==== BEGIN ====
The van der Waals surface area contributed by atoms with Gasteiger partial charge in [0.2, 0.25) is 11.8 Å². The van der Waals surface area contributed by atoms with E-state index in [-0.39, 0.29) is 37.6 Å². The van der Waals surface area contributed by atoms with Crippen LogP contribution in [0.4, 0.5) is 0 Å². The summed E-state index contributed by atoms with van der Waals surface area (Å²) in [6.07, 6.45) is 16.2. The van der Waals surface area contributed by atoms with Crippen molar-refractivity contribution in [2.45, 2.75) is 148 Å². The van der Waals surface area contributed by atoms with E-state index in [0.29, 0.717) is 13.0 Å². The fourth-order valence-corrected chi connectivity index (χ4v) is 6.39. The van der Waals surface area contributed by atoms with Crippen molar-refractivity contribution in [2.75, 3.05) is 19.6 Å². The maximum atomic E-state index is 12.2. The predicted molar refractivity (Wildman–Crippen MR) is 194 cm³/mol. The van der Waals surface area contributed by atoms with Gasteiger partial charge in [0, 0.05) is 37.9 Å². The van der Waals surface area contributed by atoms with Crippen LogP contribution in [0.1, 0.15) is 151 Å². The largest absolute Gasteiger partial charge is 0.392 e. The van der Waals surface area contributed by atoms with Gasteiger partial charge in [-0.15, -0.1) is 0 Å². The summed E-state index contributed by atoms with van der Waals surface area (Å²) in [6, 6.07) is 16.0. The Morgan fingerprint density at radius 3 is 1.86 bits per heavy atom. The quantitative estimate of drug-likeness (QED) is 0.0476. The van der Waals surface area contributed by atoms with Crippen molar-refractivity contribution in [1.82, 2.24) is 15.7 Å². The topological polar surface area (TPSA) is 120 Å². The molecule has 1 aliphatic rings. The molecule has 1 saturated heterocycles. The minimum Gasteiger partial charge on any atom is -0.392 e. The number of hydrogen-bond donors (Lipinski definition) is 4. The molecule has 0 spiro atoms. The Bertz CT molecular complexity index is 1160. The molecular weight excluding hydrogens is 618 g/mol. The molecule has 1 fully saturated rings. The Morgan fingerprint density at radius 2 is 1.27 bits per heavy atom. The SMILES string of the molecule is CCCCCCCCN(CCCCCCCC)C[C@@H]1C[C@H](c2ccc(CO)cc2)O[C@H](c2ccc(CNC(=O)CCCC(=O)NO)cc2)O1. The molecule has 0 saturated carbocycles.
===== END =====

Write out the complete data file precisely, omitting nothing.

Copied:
The van der Waals surface area contributed by atoms with Gasteiger partial charge in [0.2, 0.25) is 11.8 Å². The van der Waals surface area contributed by atoms with E-state index in [-0.39, 0.29) is 37.6 Å². The van der Waals surface area contributed by atoms with Crippen LogP contribution in [0.4, 0.5) is 0 Å². The summed E-state index contributed by atoms with van der Waals surface area (Å²) in [6.07, 6.45) is 16.2. The van der Waals surface area contributed by atoms with Crippen molar-refractivity contribution in [2.45, 2.75) is 148 Å². The van der Waals surface area contributed by atoms with E-state index in [0.29, 0.717) is 13.0 Å². The fourth-order valence-corrected chi connectivity index (χ4v) is 6.39. The van der Waals surface area contributed by atoms with Crippen molar-refractivity contribution in [2.75, 3.05) is 19.6 Å². The maximum atomic E-state index is 12.2. The predicted molar refractivity (Wildman–Crippen MR) is 194 cm³/mol. The van der Waals surface area contributed by atoms with Gasteiger partial charge in [0, 0.05) is 37.9 Å². The van der Waals surface area contributed by atoms with Crippen LogP contribution in [0.1, 0.15) is 151 Å². The largest absolute Gasteiger partial charge is 0.392 e. The van der Waals surface area contributed by atoms with Gasteiger partial charge in [-0.15, -0.1) is 0 Å². The summed E-state index contributed by atoms with van der Waals surface area (Å²) in [6, 6.07) is 16.0. The Morgan fingerprint density at radius 3 is 1.86 bits per heavy atom. The quantitative estimate of drug-likeness (QED) is 0.0476. The van der Waals surface area contributed by atoms with Crippen molar-refractivity contribution in [1.82, 2.24) is 15.7 Å². The topological polar surface area (TPSA) is 120 Å². The molecule has 1 aliphatic rings. The molecule has 1 saturated heterocycles. The minimum Gasteiger partial charge on any atom is -0.392 e. The number of hydrogen-bond donors (Lipinski definition) is 4. The molecule has 0 spiro atoms. The Bertz CT molecular complexity index is 1160. The molecular weight excluding hydrogens is 618 g/mol. The molecule has 1 fully saturated rings. The Morgan fingerprint density at radius 2 is 1.27 bits per heavy atom. The SMILES string of the molecule is CCCCCCCCN(CCCCCCCC)C[C@@H]1C[C@H](c2ccc(CO)cc2)O[C@H](c2ccc(CNC(=O)CCCC(=O)NO)cc2)O1. The molecule has 0 saturated carbocycles.